On the other hand, some House Democrats, members of Rep. Bill Faison’s business caucus, welcomed a trio of Occupy Raleigh folks to the legislative building yesterday. Readers will recognize the names: Stacie Borrello, the writer/young mom who helped get things started; Kurt Zehnder, the indefatiguable waiter; and Joe Huberman, the Boylan Heights leader of many good causes, past and present.
Here’s what they had to say (h/t, Joe Huberman):
Hello and Thank you. First, please understand that we are delivering this message today as individuals and not speaking for the Occupy Raleigh group as a whole. Our group has no appointed officials or spokesperson and is not ready to release its official goals. We have, however, collaborated on these remarks with more than a dozen other participants in the group.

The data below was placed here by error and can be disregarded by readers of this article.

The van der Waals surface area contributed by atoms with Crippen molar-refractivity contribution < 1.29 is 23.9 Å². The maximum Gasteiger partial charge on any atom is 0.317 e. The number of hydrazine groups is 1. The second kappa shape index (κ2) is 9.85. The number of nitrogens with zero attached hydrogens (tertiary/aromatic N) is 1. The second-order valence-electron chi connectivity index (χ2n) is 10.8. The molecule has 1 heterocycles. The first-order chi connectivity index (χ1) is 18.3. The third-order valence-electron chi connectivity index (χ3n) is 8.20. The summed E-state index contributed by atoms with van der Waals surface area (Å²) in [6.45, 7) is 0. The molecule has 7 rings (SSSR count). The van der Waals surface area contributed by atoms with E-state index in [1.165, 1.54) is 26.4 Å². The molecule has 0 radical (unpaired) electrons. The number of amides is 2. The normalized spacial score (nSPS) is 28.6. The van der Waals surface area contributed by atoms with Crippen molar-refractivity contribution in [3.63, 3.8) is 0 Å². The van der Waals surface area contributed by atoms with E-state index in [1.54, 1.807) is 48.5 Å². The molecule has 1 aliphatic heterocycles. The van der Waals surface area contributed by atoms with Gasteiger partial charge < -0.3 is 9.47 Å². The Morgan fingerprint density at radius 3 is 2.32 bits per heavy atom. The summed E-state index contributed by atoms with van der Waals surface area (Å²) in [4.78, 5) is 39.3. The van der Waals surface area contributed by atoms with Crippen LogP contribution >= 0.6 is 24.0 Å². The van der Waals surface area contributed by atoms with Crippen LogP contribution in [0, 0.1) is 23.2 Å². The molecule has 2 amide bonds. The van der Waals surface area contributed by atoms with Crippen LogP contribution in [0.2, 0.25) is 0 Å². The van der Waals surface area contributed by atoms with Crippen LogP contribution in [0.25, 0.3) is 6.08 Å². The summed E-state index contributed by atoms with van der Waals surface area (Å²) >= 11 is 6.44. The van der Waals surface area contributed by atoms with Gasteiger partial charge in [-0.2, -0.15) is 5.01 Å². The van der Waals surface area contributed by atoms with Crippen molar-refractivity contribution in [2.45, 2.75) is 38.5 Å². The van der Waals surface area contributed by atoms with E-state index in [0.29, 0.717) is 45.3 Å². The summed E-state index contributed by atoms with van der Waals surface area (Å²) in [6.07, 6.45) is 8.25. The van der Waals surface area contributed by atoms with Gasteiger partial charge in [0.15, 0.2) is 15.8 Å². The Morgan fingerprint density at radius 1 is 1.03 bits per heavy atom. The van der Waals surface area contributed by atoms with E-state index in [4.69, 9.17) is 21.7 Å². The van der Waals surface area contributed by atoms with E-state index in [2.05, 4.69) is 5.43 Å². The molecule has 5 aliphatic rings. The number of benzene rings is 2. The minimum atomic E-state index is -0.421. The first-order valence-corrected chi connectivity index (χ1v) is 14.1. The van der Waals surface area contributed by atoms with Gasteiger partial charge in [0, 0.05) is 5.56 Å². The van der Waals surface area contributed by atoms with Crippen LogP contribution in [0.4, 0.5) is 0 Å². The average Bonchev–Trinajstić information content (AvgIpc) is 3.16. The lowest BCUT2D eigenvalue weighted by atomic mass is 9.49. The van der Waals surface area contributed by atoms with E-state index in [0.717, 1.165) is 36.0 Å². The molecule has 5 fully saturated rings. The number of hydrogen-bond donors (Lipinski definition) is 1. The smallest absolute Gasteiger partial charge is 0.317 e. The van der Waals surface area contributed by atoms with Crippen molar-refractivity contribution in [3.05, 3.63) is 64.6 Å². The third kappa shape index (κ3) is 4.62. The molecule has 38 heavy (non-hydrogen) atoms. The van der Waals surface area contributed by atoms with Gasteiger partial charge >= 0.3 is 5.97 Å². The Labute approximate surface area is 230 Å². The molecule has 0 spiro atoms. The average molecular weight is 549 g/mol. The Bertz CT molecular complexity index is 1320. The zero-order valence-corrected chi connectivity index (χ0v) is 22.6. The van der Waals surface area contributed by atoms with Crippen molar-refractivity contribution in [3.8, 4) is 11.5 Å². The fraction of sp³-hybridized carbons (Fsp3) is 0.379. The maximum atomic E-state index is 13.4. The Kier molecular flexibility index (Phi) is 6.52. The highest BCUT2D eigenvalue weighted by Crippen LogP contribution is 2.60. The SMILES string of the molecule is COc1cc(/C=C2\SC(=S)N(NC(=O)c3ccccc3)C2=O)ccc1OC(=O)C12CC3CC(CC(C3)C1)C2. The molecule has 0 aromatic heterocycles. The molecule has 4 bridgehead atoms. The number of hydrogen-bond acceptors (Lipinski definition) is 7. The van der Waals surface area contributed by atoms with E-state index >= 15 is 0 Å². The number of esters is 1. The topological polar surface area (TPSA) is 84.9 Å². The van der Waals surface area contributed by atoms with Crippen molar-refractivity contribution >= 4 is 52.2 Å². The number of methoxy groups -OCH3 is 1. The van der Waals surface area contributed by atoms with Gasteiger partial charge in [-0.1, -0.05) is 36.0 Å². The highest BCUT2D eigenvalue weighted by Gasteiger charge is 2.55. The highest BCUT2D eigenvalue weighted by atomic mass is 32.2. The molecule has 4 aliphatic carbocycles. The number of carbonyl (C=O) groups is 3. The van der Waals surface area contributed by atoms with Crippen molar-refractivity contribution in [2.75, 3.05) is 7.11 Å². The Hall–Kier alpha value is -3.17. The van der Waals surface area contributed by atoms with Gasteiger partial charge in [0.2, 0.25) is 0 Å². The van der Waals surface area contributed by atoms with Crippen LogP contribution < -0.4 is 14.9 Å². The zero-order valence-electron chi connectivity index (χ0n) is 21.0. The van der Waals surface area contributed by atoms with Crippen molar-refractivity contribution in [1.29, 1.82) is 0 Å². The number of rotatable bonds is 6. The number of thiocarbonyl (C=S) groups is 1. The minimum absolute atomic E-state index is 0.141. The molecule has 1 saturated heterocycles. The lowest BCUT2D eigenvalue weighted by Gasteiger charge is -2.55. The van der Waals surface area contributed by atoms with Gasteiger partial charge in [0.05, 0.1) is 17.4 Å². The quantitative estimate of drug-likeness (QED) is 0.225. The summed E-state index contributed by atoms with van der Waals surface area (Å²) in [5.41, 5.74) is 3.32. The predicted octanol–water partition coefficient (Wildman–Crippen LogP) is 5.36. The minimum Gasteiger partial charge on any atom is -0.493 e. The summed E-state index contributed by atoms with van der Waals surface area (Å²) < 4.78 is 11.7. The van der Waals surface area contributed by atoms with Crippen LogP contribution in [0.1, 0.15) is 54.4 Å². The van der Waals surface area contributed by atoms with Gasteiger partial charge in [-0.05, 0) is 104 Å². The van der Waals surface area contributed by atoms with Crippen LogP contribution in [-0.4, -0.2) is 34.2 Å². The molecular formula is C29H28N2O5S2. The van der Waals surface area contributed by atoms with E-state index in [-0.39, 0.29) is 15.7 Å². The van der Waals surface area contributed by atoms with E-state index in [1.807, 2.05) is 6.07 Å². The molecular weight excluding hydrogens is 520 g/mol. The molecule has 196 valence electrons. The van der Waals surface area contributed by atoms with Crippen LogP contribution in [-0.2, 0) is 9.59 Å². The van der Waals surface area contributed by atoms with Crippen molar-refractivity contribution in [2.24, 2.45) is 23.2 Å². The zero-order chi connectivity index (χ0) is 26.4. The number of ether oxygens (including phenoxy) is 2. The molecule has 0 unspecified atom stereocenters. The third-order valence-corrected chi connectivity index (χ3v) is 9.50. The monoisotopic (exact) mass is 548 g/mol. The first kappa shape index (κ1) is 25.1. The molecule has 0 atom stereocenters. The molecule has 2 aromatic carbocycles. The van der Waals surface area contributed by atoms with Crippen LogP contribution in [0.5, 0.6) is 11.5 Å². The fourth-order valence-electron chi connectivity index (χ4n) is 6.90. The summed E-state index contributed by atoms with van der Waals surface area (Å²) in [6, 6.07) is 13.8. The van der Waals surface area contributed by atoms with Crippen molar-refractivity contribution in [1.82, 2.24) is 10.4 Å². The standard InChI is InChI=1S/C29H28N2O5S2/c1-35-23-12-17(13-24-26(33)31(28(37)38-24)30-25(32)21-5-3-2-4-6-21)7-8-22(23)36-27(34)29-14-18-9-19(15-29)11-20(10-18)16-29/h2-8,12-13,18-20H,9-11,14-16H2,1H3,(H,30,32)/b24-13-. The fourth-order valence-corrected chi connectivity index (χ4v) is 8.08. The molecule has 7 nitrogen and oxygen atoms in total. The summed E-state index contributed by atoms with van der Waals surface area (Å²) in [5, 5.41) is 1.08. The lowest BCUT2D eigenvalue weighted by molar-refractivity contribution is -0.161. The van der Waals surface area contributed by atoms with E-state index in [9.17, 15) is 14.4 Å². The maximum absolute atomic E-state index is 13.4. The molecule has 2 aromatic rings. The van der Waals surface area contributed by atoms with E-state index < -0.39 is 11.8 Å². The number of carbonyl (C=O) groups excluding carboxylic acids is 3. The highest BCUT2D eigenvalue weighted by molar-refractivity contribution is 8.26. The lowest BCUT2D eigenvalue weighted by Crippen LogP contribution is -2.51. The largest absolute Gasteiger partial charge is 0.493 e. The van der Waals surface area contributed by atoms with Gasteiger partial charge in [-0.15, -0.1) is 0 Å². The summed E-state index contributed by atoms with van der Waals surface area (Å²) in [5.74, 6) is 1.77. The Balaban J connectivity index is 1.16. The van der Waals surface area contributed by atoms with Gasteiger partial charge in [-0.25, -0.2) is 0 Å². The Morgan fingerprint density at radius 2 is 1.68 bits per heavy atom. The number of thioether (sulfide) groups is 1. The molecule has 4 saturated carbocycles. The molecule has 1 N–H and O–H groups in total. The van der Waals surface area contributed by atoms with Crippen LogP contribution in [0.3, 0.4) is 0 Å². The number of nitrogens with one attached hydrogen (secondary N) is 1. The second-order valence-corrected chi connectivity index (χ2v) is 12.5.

I am pleased that you would like to better understand our group and why we have been occupying the Capitol sidewalk around the clock since Oct. 15.
The Occupy movement is a powerful, non-partisan, people’s uprising focused on socio-economic issues. As of mid-October, occupations were underway in 1,500 cities worldwide. According to recent national polls, just over half of Americans say they support the Occupy movement — a group that is bigger than any one Party’s voting base.
Locally, the Occupy movement has thousands of supporters. The Raleigh group currently has more than 8,000 followers on its growing social networks. About 1,000 supporters attended our occupation kick-off rally on Oct. 15.